When Howard Gardner asked Steven Pinker what was the most important idea of his book “The Blank Slate”, he responded “We can’t do without the theory of human nature, none of our fears of human nature are justified… we must bring intellectual life back in line with common sense”. (2002. Video.) According to Pinker, denial of human nature is based on four fears:
- Fear of inequality
- Fear of imperfectability
- Fear of determinism
- Fear of nihilism or meaninglessness
My conjecture is that all of these fears find their roots in PRIDE and thoughts only of SELF. In the 20th, and this century, Freud’s influence underlies so much of our self-understanding, reduced to a bundle of incoherent needs, passions and desires - our actions all supposedly caused and directed by these subconscious drives.
“A further important insight that set Freudian theory apart from alternative theories of upbringing was his contention that when a child misbehaved it could be for a reason the child itself did not comprehend” (Cleverley & Phillips. 1986. p. 71) Theories that place blame outside of ourselves always seem popular; we can blame disturbed emotional development on experiences of caregiving in early childhood, if a child has autism – it’s his mother’s fault. This is yet another example of the self-centered blame-driven ideology that we are surrounded by in our contemporary Western world;
“Mothers are often blamed for their children's problems. Bettlelheim said that autism was due to 'refrigerator mothers', a charge which tortured a generation of mothers of children with autism (Pollack, 1997). But there is no evidence that autism is caused by cold mothers.” (McDowell)
Pinker states emphatically “The romantic notion that all evil is a product of society has justified the release of dangerous psychopaths who promptly murdered innocent people. And the conviction that humanity could be reshaped by massive social engineering projects led to some of the greatest atrocities in history.” (2002. p.x-xi) the denial of human nature has far reaching implications. Whether we discuss; The Blank Slate , The Noble Savage, The Ghost in the Machine all present interesting points regarding the condition of man, but none offer a totally valid, real and complete answer - and, as Menand stated, “the sciences of human nature tend to validate the practices and preferences of whatever regime happens to be sponsoring them”.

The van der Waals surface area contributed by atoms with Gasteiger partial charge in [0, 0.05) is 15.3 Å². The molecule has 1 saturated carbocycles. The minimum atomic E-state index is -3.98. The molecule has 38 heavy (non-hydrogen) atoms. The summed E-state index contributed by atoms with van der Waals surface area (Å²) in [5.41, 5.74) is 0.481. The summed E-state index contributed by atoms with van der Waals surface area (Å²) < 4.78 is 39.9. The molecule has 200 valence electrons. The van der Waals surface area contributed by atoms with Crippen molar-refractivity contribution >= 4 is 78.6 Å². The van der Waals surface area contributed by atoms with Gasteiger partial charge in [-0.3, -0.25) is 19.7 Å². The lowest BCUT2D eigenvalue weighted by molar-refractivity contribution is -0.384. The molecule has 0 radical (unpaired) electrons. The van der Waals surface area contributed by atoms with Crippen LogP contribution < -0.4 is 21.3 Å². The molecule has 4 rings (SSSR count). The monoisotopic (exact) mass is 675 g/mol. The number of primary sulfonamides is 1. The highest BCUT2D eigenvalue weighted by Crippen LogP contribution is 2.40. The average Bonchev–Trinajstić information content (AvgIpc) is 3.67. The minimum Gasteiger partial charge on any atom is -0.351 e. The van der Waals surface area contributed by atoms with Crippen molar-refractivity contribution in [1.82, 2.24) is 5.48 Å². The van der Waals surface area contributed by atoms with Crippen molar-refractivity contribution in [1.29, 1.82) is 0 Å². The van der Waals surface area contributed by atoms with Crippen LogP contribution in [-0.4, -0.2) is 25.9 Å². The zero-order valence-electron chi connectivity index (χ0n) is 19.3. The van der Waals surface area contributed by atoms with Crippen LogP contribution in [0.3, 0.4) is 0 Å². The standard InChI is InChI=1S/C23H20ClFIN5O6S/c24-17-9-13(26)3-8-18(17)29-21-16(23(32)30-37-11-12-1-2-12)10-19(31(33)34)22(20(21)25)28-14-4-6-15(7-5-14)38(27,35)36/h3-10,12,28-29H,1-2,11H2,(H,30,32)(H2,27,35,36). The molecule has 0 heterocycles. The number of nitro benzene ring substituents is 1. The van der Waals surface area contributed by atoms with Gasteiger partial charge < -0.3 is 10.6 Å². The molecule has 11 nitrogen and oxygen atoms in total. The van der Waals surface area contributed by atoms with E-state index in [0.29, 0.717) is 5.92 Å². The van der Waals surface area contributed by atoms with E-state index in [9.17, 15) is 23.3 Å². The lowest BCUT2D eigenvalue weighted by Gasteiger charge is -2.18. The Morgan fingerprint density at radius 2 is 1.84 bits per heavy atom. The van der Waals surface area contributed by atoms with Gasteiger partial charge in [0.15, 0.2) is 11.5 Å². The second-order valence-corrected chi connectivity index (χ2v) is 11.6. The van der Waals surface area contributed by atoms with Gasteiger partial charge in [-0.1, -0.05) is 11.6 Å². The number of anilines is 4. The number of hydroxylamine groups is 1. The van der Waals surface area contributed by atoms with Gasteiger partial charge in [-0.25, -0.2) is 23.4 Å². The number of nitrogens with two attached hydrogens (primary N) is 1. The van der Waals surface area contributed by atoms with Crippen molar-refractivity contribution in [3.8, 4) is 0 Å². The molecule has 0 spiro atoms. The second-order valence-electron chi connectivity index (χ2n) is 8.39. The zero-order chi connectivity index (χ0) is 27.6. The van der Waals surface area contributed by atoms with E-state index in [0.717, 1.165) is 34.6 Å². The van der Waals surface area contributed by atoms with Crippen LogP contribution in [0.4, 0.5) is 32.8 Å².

Rousseau’s belief that “God makes all things good; man meddles with them and they become evil” (Cleverley & Phillips. 1986. P.34) may give credit to our Creator, but it corrupts His truth as revealed in the Holy Scriptures. God made all things for mankind, we were given free will, disobeyed and live now with the result; born with a sinful nature in to a fallen world. In Genesis 3 we are told why this conflict exists within us all, we are now like God, we have eaten from the tree of knowledge and must reap the consequences;
“And the Lord God said, “The man has now become like one of us, knowing good and evil. He must not be allowed to reach out his hand and take also from the tree of life and eat, and live forever.” So the Lord God banished him from the Garden of Eden to work the ground from which he had been taken.” (Genesis 3:22&23)
St. Augustine examines why it seems at times we desire evil for its own sake, asking regarding his account of the lesson of the pear tree “what was it that I loved in that theft?”; he asserts that rebelling against the law or moral code places ourselves above God, this offers us a counterfeit of freedom that feels powerful and divine. (Augustine. Confessions. Book 2)
The Western world we exist in today is one of self-worship; from selfies, to self-help to making sure our children have enough self-confidence, we are a society obsessed with “self”.
To the contrary, the Judeo-Christian perspective (considered largely backward by the advanced thinkers and intellectuals of our age) requires, or at least asks of us, to live an unselfish life. The Ten Commandments outline characteristics of a person who is not jealous, does not covet and loves his neighbor as he does himself. Jesus issued this directive regarding love of self;
“My command is this: Love each other as I have loved you. Greater love has no one than this: to lay down one’s life for one’s friends” (John 15:12-13).
For all of the acquired knowledge and advancements in the West, it all may be in vain, we may be losing sight of those things that are truly most important and we just may be those of whom Paul spoke, in his letter to the Romans;
“Although they claimed to be wise, they became fools” (Romans 1:22)
Augustine. Confessions, Book 2. From Website:
Beard, Mary. (2013, November 5) Facing Death with Tolstoy. The New Yorker. From website: http://www.newyorker.com/books/page-turner/facing-death-with-tolstoy
Cole, J., Coffin, J. (2012) Western Civilizations: Their History and Their Culture. Brief Third Edition. W.W. Norton & Company. NY, NY.
Cleverley, J., Phillips, D.C. (1986) Visions of Childhood: Influential Models from Locke to Spock. Teachers College Press. NY, NY.
Hebrew Bible & New Testament. From website: https://www.biblegateway.com/
Free the slaves. From website: https://www.freetheslaves.net/page.aspx?pid=301
McDowell, M. Autism Statistically Linked to Early Non-Maternal Child Care. From website: http://cogprints.org/3747/1/Autism-Statistical.html
Menand, L. (2002, November 25) What Comes Naturally. The New Yorker. From website: http://www.newyorker.com/magazine/2002/11/25/what-comes-naturally-2
Mercer, J. (2010, April 30) Child Myths. Whose fault is autism, a historical view. From website: https://www.psychologytoday.com/blog/child-myths/201004/whose-fault-is-autism-historical-view-placing-blame
Milgram, Stanley (1974). "The Perils of Obedience". Harper's Magazine. Archived from the original on 2011-05-14. Abridged and adapted from Obedience to Authority
Pinker, S. (2002) The Blank Slate: The Modern Denial of Human Nature. Penguin Books. NY, NY.
Pinker, S., Gardner, H. 2002. Harvard Graduate School of Education Discussion video. From website: https://www.youtube.com/watch?v=PJPZK6Fl6-8